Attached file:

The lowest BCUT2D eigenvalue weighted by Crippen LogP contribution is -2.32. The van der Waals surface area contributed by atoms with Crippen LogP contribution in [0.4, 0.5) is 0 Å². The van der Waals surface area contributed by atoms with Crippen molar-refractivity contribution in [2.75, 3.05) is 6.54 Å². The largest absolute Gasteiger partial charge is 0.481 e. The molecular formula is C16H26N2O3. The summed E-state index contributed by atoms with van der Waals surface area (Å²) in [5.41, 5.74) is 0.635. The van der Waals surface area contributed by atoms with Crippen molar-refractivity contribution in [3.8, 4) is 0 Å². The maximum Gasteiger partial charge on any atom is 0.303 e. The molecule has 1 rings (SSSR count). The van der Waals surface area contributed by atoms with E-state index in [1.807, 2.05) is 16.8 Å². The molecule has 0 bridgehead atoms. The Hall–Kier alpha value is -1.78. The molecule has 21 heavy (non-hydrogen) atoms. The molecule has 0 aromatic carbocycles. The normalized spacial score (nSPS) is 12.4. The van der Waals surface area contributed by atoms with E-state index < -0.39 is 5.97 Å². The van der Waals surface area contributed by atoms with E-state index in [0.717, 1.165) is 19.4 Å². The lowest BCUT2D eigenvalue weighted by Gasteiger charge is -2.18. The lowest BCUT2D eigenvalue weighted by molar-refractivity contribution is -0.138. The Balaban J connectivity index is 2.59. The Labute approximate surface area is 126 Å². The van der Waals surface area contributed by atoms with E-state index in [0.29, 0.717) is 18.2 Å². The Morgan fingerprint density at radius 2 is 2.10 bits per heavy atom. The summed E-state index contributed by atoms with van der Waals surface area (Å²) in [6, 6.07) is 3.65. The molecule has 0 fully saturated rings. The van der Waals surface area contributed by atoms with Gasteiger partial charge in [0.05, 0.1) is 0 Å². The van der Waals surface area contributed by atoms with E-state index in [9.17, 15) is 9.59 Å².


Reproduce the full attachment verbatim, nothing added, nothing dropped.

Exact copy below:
The lowest BCUT2D eigenvalue weighted by Crippen LogP contribution is -2.32. The van der Waals surface area contributed by atoms with Crippen LogP contribution in [0.4, 0.5) is 0 Å². The van der Waals surface area contributed by atoms with Crippen molar-refractivity contribution in [2.75, 3.05) is 6.54 Å². The largest absolute Gasteiger partial charge is 0.481 e. The molecular formula is C16H26N2O3. The summed E-state index contributed by atoms with van der Waals surface area (Å²) in [5.41, 5.74) is 0.635. The van der Waals surface area contributed by atoms with Crippen molar-refractivity contribution in [3.8, 4) is 0 Å². The maximum Gasteiger partial charge on any atom is 0.303 e. The molecule has 1 rings (SSSR count). The van der Waals surface area contributed by atoms with E-state index in [1.807, 2.05) is 16.8 Å². The molecule has 0 bridgehead atoms. The Hall–Kier alpha value is -1.78. The molecule has 21 heavy (non-hydrogen) atoms. The molecule has 0 aromatic carbocycles. The normalized spacial score (nSPS) is 12.4. The van der Waals surface area contributed by atoms with E-state index < -0.39 is 5.97 Å². The van der Waals surface area contributed by atoms with E-state index in [0.717, 1.165) is 19.4 Å². The lowest BCUT2D eigenvalue weighted by Gasteiger charge is -2.18. The lowest BCUT2D eigenvalue weighted by molar-refractivity contribution is -0.138. The Balaban J connectivity index is 2.59. The Labute approximate surface area is 126 Å². The van der Waals surface area contributed by atoms with E-state index in [0.29, 0.717) is 18.2 Å². The Morgan fingerprint density at radius 2 is 2.10 bits per heavy atom. The summed E-state index contributed by atoms with van der Waals surface area (Å²) in [6, 6.07) is 3.65. The molecule has 0 fully saturated rings. The van der Waals surface area contributed by atoms with Gasteiger partial charge in [0.05, 0.1) is 0 Å². The van der Waals surface area contributed by atoms with E-state index in [9.17, 15) is 9.59 Å².